Engines and chassis components were mostly carried over from the C2, but the body and interior were new.

The 350 cu in (5.7 L) engine replaced the 327 cu in (5.36 L) as the base engine in 1969, but power remained at 300 bhp (224 kW). 1969 was the only year for a C3 to optionally offer either a factory installed side exhaust, or normal rear exit with chrome tips.

The all-aluminum ZL1 engine was new for 1969.The special big-block engine was listed at 430-hp (320 kW), but was reported to produce 560 hp (420 kW) and propelled a ZL1 through the 1/4 mile in 10.89 seconds 



   The fourth generation Corvette was the first all-new Corvette since 1963. Production was to begin for the 1983 model year but quality issues and part delays resulted in only 44 1983 model prototypes being produced that were never sold. All of the 1983 prototypes were destroyed except one with a white exterior, medium blue interior, L83 350 ci, 205 bhp V8, and 4-speed automatic transmission.

After extensive testing and modifications were completed, it was initially retired as a display sitting in an external wall over the Bowling Green Assembly Plant's employee entrance. Later this only surviving 1983 prototype was removed, restored and is now on public display at the National Corvette Museum in Bowling Green, Kentucky. It is still owned by GM.

Regular fourth generation production began on January 3, 1983 as the 1984 model year and delivery to customers began in March 1983.

The 1984 model carried over the 350 cu in (5.7 L) L83 slightly more powerful (5 bhp) "Crossfire" V8 engine from the final 1982 third generation model.

New chassis features were aluminum brake calipers and an all-aluminum suspension for weight savings and rigidity.

The new one piece targa top had no center reinforcement. A new electronic dashboard with digital liquid crystal displays for the speedometer and tachometer was standard.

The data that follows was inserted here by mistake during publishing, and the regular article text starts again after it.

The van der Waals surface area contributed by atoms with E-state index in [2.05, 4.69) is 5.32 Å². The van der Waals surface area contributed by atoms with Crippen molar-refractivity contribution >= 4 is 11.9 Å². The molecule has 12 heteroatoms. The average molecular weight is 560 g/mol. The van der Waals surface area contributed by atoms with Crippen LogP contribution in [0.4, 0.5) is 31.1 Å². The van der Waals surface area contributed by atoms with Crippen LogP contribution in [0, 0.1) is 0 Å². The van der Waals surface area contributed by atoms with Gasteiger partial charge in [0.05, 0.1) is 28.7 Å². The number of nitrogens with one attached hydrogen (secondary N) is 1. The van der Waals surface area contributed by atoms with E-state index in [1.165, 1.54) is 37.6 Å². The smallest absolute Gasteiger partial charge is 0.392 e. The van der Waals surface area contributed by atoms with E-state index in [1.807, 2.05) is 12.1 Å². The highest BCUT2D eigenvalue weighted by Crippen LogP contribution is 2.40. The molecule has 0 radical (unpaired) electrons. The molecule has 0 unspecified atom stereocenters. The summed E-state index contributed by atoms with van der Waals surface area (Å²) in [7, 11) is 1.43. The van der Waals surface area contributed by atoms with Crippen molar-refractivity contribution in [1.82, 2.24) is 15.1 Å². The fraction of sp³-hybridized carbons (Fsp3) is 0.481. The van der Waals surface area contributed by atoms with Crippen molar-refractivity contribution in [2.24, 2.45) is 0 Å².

Beginning in 1985, the 230 bhp (170 kW) L98 engine with tuned port fuel injection was the standard engine.



   Production of the C5 Corvette began in 1997 and ended with the 2004 model year.

Chevrolet used cars like the Nissan 300ZX and Mazda RX-7 as benchmarks for quality and styling due to criticisms the C4 Corvette received when compared to Japanese rivals.

 The C5 had a top speed of 181 mph (291 km/h) and was judged by the automotive press as improved in nearly every area over the previous Corvette design thanks to its much improved structural rigidity and much more curvaceous design.
 

Also introduced with the C5 was GM's new LS1 small block. This third-generation small block V8 was completely redesigned. Now all-aluminum, it features a distributor-less ignition and a new cylinder firing order.

  It was initially rated at 345 bhp (257 kW) and 350 lb·ft (470 N·m), but was increased to 350 bhp (260 kW) in 2001. The new engine, combined with the new body and its low 0.29 drag coefficient, was able to achieve up to 28 mpg on the highway.


 

 
   The C6 Corvette retained the front engine – rear transmission design of the C5, but was all new, including new bodywork with exposed headlamps (for the first time since 1962), a larger passenger compartment, a new 6.0 liter engine and a reworked suspension geometry.

It has a longer wheelbase than the C5, but overall vehicle length and width are less to gain wider appeal to the European market. The 6.0L (364 cu in) LS2 V8 produced 400 bhp (300 kW) at 6000 rpm and 424 lb·ft (575 N·m) at 4400 rpm, giving the vehicle a 0–60 time of under 4.2 seconds.

  The C6 generation comes close to retaining the relative good fuel economy of the C5, due in part to its relatively low .

28 drag coefficient and low curb weight, achieving 16/26 mpg (city/highway) equipped with automatic or manual transmissions; like all manual transmission Corvettes since 1989, it is fitted with Computer Aided Gear Selection (CAGS) to improve fuel economy by requiring drivers to shift from 1st gear directly to 4th in low-speed/low-throttle conditions

          
 

 
http://www.internetautoguide.com/
 
 
http://www.chevyhiperformance.com/
 
 
http://www.corvettefever.com/